Light-rail riders, beware. The cops are out to getcha.
Since early this morning, Metro police and light-rail employees have been stationed at each stop along the route checking to make sure everyone has a ticket and is not abusing the city's well-loved, though probably often abused, honor system.
In a perfect world, a rider is supposed to buy a ticket from a machine located on one of the platforms or tap their prepaid electronic card on the machine before getting on. It is, however, oh so easy to skip this step and just hop on for a free ride along Main Street.
But not today.
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One light-rail worker on patrol told Hair Balls that the reason for the one-day-only blitz was because the number of riders far exceeds the number of tickets paid for and the agency wants to see how large a problem train-hoppers are.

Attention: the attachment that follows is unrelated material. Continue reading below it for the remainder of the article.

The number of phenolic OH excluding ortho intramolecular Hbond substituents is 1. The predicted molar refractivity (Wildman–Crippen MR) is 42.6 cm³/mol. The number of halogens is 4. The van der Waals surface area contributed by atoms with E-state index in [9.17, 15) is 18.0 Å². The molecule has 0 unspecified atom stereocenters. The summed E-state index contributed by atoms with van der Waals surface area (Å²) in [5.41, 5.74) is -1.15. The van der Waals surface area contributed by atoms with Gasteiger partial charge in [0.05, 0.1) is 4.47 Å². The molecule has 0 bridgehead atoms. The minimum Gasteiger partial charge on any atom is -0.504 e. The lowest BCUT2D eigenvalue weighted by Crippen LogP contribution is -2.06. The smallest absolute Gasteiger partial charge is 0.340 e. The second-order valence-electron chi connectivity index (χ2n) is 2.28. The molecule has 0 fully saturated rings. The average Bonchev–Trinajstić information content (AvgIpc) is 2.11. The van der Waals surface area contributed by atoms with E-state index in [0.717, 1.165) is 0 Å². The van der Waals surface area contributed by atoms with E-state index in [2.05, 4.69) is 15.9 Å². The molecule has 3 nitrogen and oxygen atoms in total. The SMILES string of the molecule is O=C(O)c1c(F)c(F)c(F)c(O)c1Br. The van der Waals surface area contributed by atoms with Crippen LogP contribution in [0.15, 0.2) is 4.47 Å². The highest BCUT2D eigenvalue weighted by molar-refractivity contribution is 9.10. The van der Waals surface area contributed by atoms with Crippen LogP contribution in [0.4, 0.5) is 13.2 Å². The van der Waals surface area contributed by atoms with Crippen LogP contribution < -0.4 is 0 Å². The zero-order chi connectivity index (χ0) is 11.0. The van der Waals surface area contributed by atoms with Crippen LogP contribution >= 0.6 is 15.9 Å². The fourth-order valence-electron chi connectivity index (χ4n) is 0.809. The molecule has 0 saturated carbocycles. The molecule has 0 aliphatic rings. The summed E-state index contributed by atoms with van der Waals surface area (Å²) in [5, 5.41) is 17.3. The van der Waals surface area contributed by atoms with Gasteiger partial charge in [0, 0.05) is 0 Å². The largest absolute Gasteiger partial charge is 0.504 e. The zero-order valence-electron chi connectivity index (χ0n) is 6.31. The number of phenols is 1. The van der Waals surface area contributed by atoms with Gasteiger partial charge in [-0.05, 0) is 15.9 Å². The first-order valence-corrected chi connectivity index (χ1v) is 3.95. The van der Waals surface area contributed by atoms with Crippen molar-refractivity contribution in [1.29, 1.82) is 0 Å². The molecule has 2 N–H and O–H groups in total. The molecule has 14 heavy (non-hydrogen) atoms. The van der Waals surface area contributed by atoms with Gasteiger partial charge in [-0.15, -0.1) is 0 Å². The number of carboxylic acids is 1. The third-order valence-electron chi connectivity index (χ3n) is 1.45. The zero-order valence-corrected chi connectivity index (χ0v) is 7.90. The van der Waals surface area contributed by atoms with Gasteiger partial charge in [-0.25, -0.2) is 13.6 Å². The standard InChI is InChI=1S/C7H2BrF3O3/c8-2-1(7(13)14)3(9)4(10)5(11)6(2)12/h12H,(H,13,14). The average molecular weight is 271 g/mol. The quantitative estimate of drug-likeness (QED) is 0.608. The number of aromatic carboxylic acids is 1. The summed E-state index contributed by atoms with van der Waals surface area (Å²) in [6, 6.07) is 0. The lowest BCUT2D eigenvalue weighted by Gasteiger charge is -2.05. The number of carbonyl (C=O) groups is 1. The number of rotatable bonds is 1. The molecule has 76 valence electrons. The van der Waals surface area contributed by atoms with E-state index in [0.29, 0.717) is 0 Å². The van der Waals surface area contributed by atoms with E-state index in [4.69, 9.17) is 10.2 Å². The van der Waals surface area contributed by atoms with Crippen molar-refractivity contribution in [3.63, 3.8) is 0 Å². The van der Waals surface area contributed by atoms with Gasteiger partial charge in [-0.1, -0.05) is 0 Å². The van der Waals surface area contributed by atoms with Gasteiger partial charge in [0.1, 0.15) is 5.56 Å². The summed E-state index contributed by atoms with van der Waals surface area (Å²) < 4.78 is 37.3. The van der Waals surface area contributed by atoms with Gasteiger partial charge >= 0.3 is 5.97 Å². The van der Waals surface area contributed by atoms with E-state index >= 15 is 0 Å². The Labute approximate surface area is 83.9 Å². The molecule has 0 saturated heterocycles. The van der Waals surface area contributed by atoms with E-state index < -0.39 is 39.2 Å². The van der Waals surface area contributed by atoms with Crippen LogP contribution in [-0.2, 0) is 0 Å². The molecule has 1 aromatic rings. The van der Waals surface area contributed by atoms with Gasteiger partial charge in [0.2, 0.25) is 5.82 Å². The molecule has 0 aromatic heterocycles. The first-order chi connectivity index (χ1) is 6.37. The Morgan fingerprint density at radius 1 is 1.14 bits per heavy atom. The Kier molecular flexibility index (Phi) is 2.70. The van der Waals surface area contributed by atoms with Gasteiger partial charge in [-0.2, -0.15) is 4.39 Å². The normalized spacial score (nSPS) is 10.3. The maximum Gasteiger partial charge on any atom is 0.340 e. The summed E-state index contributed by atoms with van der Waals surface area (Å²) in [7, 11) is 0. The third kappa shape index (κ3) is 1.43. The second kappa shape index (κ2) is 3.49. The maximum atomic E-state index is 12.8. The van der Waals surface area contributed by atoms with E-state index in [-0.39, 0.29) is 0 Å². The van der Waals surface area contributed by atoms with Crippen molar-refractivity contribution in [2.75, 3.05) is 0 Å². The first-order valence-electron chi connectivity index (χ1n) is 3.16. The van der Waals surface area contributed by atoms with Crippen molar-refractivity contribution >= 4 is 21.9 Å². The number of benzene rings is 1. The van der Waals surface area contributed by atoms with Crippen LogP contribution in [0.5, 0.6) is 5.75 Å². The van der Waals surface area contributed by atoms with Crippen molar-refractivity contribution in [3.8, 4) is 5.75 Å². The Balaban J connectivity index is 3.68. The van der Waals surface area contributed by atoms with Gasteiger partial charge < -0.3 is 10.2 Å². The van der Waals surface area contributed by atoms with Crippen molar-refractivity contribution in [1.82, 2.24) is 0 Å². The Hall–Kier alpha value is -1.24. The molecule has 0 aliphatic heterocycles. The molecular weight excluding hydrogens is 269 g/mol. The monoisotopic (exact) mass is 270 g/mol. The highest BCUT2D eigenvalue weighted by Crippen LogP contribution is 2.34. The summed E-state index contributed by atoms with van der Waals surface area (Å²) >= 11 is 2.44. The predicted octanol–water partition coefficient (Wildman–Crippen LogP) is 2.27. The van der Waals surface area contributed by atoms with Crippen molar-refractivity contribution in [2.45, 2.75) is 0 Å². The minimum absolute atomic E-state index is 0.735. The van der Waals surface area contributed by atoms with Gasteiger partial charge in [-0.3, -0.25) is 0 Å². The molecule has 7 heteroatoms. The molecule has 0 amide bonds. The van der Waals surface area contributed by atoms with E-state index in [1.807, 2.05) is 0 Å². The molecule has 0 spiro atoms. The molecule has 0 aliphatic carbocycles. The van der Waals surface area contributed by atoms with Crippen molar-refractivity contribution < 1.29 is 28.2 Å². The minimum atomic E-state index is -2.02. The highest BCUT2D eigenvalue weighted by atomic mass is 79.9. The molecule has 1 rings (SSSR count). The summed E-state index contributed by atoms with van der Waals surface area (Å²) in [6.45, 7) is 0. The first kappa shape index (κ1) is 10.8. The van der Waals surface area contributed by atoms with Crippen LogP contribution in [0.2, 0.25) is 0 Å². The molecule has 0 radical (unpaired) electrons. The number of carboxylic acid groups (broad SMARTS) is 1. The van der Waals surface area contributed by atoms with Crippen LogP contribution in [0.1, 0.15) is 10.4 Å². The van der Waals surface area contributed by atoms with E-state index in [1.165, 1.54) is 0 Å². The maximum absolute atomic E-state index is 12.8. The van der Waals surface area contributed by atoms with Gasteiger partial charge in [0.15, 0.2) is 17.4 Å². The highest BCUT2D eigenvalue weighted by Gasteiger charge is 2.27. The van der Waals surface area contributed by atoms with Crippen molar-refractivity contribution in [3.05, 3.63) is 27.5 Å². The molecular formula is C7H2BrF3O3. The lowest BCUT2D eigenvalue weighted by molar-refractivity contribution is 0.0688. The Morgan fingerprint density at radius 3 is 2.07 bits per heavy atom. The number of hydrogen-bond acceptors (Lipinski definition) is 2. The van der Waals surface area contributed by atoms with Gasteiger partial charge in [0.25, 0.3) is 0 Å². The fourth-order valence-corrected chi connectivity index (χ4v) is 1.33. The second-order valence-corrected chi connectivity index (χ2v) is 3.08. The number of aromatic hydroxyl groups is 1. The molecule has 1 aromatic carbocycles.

Most of the inspectors were acting friendly, reminding folks to buy their ticket before getting aboard. But they were right there waiting when you got off to examine that freshly purchased pass.
Light-rail spokeswoman Carolina Mendoza says that today's operation is only for data collection purposes and that officers are not issuing citations but are there to remind people the need to pay to ride.
"We haven't caught too many today," said one inspector, "but I sure have seen a lot more people walking on the sidewalks than usual."